Lieut.-Colonel Corbett

Is the Minister aware that many country districts have been cut off from their coal supplies for at least six weeks, and that their supplies must be made up? I know of many cases where people have borrowed coal from their neighbours, and these people must be paid back.

Mr. Shinwell

That is an entirely different question. [HON. MEMBERS: "No."] If, because of abnormal weather conditions, householders do not receive their permitted ration, naturally, if application is made to the local fuel overseer, the matter can be corrected.

Mr. Arthur Lewis

Is the Minister aware that people in my constituency have lost their coal, although they have claimed it, because the merchants cannot deliver it for some reason, and cannot get it made up even after they have been to the local fuel overseer?

Mr. Shinwell

If my hon. Friend will let me have particulars. [HON. MEMBERS: "We all have them."] I will deal with the matter at once. If hon. Members opposite are so sure and can put specific instances to me, I will do it in their case.

22. Mr. Skeffington-Lodge

asked the Minister of Fuel and Power whether, in view of the continued irregularity and inadequacy of domestic coal supplied to Bedford, he will arrange for the early delivery to the town of a tonnage which will enable local merchants to honour the quantities allocated to users by his local fuel overseer.

Mr. Shinwell

Bedford has received its full share of the domestic coal supplies coming forward into the Eastern Region, and during the past four weeks received 243 tons in excess of its allocation, in addition to a consignment of 350 tons coalite. Winter supplies to Bedford, together with merchants' stocks and reserves from Government dumps, have been sufficient to enable merchants to maintain a reasonable level of deliveries to consumers, including those with special needs.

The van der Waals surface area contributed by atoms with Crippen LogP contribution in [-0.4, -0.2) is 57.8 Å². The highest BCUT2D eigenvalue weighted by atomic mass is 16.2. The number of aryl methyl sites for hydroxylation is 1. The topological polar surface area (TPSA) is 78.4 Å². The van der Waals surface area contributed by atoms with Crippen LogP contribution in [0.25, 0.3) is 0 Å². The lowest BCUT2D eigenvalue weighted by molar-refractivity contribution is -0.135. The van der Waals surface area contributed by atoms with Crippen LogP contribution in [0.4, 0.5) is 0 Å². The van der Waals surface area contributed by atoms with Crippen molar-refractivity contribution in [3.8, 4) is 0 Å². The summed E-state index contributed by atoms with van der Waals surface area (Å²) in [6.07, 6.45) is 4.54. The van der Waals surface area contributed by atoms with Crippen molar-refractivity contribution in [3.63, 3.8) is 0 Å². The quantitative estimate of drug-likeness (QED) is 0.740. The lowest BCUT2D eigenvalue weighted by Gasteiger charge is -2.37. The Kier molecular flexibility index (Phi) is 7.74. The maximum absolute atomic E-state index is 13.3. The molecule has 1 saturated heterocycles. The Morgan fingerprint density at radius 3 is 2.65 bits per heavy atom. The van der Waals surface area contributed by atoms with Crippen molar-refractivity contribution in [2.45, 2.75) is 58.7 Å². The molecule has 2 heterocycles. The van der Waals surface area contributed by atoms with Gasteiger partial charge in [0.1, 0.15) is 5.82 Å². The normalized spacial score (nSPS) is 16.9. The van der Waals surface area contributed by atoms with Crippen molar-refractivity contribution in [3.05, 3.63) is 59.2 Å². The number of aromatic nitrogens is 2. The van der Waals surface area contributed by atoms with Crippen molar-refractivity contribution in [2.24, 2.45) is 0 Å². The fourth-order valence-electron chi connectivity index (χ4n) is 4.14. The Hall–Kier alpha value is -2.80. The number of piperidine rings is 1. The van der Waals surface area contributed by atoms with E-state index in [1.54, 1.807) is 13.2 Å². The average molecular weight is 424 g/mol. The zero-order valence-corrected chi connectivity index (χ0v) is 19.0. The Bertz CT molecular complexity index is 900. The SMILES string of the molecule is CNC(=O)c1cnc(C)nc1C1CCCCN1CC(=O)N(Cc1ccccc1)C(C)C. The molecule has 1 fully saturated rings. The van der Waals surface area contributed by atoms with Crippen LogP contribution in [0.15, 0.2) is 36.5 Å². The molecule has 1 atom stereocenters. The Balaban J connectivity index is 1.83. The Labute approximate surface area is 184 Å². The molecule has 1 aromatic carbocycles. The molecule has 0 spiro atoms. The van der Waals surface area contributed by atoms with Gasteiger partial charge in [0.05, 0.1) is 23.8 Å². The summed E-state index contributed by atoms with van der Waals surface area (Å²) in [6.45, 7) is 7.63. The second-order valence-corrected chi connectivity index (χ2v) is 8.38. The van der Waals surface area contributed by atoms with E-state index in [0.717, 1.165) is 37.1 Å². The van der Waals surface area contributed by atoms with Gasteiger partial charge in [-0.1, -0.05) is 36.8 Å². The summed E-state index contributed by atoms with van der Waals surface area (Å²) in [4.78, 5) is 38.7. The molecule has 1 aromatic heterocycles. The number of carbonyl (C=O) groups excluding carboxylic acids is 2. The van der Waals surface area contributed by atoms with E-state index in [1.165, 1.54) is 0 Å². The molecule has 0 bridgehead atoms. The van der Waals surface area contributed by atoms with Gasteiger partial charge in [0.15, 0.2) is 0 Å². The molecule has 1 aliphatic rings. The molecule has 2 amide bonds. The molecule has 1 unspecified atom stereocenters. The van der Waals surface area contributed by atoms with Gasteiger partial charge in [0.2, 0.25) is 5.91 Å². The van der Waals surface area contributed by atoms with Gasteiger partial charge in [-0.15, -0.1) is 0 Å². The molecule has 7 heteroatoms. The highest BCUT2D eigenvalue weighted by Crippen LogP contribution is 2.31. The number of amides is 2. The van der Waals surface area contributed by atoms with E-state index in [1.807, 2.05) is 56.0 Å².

Mr. Skeffington-Lodge

Will the Minister look into those cases about which I have correspondence from constituents, who say they have definitely gone short during recent weeks and are having to break rules by using electric power because of shortage of domestic coal?

Mr. Shinwell

As I have informed the hon. Member, the allocation, having regard to the availability of supplies, is, on the whole, reasonable, but whether or not there has been a shortage of fuel in some households, I cannot say. Obviously, something of that kind must happen in the case of abnormal transport conditions.

Mr. Dumpleton

Can the Minister say whether the excess of allocation to Bedford is the reason for the shortage a little further down the line at St. Albans?

Mr. Shinwell

I should not be surprised if the hon. Member has got more than his entitlement.

Lieut.Commander Braithwaite

Are not Bedford and St. Albans suffering from the decision of the electorate?

Mr. Shinwell

No one is suffering from the decision of the electorate except the Conservative Party.

Mr. D. J: Williams

Is my right hon. Friend aware that there is plenty of coal in South Wales if the citizens of Bedford and St. Albans will come and get it?